Back at the beginning of March, then-incoming UNSC President Matthew Rycroft of the UK answered Inner City Press on Burundi by referring to France as the penholder. On Yemen -- on which the UK holds the pen -- he said sometimes there is a benefit to a closed door discussion. Fine: but what's the problem with an open briefing, then closed consultations? The Free UN Coalition for Access will continue to pursue this.
  On Yemen Inner City Press also asked if the UK's findings as it looks into more than 250 incidents of the Saudi led coalition will be shared with the Security Council. It remains unclear.

 At the end, Inner City Press asked Rycroft if Nick Kay is still a candidate to be UN Envoy to Libya. Rycroft said the UK supports current envoy Martin Kobler but if he is to be changed, it should be fast, there is momentum.

  Rycroft said that civil society will be invited to participate in the month's wrap up session, a first. Boris Johnson will chair the March 23 meeting on South Sudan, and something on Somalia later that day. We'll have more on this.

Monday, June 26, 2017

As SG Guterres Heads to DC Amid UN Bribery Case & Haiti Complaints, Kuwait Dinner UNdisclosed


By Matthew Russell Lee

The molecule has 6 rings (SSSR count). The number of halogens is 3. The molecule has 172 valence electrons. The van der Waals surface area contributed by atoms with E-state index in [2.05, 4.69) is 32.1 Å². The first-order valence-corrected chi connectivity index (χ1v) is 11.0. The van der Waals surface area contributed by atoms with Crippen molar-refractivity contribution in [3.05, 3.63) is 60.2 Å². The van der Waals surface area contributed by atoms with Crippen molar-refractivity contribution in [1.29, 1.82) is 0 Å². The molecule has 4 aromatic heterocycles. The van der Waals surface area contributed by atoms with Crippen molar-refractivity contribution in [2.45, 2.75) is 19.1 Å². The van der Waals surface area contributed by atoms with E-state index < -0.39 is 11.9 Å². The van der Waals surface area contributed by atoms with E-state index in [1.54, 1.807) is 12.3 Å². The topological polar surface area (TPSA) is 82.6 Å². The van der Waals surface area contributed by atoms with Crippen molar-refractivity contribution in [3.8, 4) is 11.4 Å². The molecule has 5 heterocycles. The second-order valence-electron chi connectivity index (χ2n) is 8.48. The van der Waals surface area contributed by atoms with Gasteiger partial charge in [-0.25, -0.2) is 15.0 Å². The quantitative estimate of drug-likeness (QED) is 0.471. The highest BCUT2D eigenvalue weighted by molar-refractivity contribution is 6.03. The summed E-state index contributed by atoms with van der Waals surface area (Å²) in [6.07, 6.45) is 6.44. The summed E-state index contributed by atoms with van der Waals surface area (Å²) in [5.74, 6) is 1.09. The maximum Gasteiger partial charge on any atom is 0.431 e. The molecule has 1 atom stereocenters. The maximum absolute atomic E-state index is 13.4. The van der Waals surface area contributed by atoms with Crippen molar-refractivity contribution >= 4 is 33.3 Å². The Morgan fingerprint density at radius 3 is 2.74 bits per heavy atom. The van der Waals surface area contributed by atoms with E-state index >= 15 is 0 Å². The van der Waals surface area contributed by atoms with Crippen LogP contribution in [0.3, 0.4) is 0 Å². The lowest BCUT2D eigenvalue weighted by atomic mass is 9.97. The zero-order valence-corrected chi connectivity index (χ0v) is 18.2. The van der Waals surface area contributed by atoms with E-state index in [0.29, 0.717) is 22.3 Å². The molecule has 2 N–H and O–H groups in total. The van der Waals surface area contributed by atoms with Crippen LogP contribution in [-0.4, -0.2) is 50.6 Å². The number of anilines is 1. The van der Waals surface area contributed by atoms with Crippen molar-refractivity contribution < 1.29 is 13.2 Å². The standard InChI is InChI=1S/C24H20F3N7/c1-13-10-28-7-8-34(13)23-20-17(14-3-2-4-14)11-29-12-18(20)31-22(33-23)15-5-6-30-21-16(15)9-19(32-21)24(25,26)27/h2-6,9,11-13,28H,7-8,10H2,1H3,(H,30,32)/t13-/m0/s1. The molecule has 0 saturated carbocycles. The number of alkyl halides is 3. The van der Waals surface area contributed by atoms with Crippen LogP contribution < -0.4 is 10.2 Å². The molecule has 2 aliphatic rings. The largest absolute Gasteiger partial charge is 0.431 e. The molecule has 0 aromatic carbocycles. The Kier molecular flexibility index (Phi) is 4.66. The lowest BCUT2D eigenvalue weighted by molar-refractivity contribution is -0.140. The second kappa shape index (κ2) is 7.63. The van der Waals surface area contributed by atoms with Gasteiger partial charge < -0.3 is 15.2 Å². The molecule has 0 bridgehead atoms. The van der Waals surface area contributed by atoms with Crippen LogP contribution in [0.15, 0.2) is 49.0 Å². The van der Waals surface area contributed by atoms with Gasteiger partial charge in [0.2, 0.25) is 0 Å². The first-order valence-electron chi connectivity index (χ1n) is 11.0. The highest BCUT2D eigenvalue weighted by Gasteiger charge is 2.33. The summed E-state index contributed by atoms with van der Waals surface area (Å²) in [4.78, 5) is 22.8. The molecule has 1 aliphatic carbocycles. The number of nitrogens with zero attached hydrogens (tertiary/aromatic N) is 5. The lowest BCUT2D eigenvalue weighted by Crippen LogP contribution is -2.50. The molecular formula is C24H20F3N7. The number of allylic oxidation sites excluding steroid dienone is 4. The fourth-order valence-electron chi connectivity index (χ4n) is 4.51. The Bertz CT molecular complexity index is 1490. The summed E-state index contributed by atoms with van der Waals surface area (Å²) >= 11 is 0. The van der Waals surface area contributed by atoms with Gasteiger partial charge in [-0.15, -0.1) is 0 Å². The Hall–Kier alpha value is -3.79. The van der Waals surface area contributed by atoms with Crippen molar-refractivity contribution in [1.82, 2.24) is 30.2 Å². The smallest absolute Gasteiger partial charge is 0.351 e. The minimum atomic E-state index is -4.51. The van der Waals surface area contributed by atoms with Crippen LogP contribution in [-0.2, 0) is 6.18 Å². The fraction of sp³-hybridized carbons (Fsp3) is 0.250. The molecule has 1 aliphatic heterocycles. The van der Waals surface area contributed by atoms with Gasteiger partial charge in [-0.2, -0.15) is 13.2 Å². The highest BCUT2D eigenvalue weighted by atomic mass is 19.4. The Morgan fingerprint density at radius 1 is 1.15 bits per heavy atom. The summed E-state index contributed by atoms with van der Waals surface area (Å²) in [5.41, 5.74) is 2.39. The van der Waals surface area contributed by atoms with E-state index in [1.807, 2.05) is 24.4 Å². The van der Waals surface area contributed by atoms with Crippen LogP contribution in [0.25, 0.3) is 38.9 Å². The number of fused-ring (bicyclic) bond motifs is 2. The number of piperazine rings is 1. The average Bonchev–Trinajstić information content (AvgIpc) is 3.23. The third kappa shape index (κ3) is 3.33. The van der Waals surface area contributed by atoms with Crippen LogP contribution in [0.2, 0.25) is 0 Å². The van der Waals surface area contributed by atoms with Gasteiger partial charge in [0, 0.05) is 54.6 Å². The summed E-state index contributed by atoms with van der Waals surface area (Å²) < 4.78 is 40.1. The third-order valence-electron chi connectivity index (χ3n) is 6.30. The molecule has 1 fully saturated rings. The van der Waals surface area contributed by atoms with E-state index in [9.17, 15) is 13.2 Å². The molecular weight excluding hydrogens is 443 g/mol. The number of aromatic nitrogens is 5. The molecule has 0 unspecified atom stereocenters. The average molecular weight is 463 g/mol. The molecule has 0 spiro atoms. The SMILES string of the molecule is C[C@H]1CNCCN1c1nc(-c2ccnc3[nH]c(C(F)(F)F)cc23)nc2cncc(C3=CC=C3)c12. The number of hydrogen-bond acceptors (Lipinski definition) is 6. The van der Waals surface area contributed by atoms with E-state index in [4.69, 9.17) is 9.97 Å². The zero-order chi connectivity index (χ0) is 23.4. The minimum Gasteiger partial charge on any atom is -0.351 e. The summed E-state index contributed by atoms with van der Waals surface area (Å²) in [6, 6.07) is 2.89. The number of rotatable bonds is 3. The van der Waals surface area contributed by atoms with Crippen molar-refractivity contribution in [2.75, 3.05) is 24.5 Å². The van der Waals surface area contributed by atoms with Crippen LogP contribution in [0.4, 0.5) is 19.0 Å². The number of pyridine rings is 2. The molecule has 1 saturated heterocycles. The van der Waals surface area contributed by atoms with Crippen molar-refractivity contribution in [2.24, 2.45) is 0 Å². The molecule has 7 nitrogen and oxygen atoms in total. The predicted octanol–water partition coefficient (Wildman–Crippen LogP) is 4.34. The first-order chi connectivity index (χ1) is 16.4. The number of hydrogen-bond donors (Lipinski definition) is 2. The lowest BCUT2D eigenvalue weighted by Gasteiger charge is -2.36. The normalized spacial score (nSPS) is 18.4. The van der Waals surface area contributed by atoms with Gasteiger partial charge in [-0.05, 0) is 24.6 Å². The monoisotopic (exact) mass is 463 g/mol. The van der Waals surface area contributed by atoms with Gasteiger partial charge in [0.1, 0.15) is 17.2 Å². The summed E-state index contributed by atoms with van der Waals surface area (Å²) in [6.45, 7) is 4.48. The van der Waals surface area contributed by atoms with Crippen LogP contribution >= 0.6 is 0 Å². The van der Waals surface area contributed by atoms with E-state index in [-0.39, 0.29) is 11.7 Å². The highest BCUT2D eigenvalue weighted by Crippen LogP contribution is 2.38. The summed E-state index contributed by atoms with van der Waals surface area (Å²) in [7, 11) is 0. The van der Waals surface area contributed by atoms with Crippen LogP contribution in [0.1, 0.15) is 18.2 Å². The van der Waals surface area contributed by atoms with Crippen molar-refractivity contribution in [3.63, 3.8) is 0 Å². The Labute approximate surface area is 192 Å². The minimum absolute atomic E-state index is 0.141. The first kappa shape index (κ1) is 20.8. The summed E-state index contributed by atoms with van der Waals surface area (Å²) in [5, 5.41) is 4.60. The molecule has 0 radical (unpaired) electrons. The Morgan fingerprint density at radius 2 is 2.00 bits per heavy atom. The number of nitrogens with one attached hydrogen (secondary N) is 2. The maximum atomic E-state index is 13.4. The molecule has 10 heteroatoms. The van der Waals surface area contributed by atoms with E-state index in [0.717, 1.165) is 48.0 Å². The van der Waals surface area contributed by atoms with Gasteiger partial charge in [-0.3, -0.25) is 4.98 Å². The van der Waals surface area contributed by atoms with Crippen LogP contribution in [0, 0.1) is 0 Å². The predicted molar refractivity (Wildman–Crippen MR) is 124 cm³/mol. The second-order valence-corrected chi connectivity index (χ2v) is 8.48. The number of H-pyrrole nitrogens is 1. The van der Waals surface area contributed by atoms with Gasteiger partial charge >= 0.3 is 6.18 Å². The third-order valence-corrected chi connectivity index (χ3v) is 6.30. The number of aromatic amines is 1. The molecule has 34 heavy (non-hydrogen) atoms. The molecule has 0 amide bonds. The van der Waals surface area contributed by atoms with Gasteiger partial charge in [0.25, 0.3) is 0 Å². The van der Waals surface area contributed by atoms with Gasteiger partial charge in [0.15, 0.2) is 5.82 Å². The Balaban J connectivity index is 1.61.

UNITED NATIONS, June 26 – The day after the UN bribery case against Macau-based businessman Ng Lap Seng began, and following a UN Security Council visit to Haiti in which victims of the UN's cholera criticized the failure to follow though on individual reparations, Secretary General Antonio Guterres heads to Washington on June 27. But UNlike the US, the UN does not disclose the dinner for Guterres hosted by Kuwaiti Ambassador to the US Salem Abdullah Al-Jaber Al-Sabah. Instead, the UN states: " The Secretary-General will travel to Washington, D.C. on Tuesday, 27 June. This visit is part of the Secretary-General's ongoing outreach to Washington and other capitals. He is expected to meet with Democratic and Republican leaders, as well as with members of the foreign affairs and appropriations committees of both the House and the Senate. He will also be meeting with senior members of the President's cabinet." Tillerson will be at the Kuwaiti dinner. Who else? And given the composition of Guterres' previous US Congressional meetings (click here for Inner City Press coverage), who will he be meeting with? This should be disclosed. When Guterres held a press conference on June 20, Inner City Press about the UN having brought cholera to Haiti under his predecessor Ban Ki-moon but now reneging even on what Ban belatedly proposed for individual reparations. Inner City Press mentioned upcoming protests in Haiti that it will be covering from there, June 22 and 23. Guterres announced that he was just then - minutes later the announcement went out - naming as a new special envoy on Haiti Josette Sheeran, formerly the director of the UN World Food Program and now the head of the Asia Society. Video here. Transcript here and below. He seemed to say the UN was never going to compensate individuals or families impacted by the cholera the UN brought. On June 21 Inner City Press asked Guterres' deputy spokesman Farhan Haq to clarify. UN Video here, from Minute 16:21. From the UNtranscript: Inner City Press: this was something that the Secretary-General said on the record when I asked him about the seeming change in the cholera in Haiti plan.  And he said that that policy was announced by his predecessor and had two dimensions; one is fighting cholera, and the other is the possibility to support communities impacted.  It was devised not as individual support.  And just, since then, I went back and actually looked at the November A/71/620 document, and there’s a whole section on individual support.  It was called track 2B.  So I just wanted to--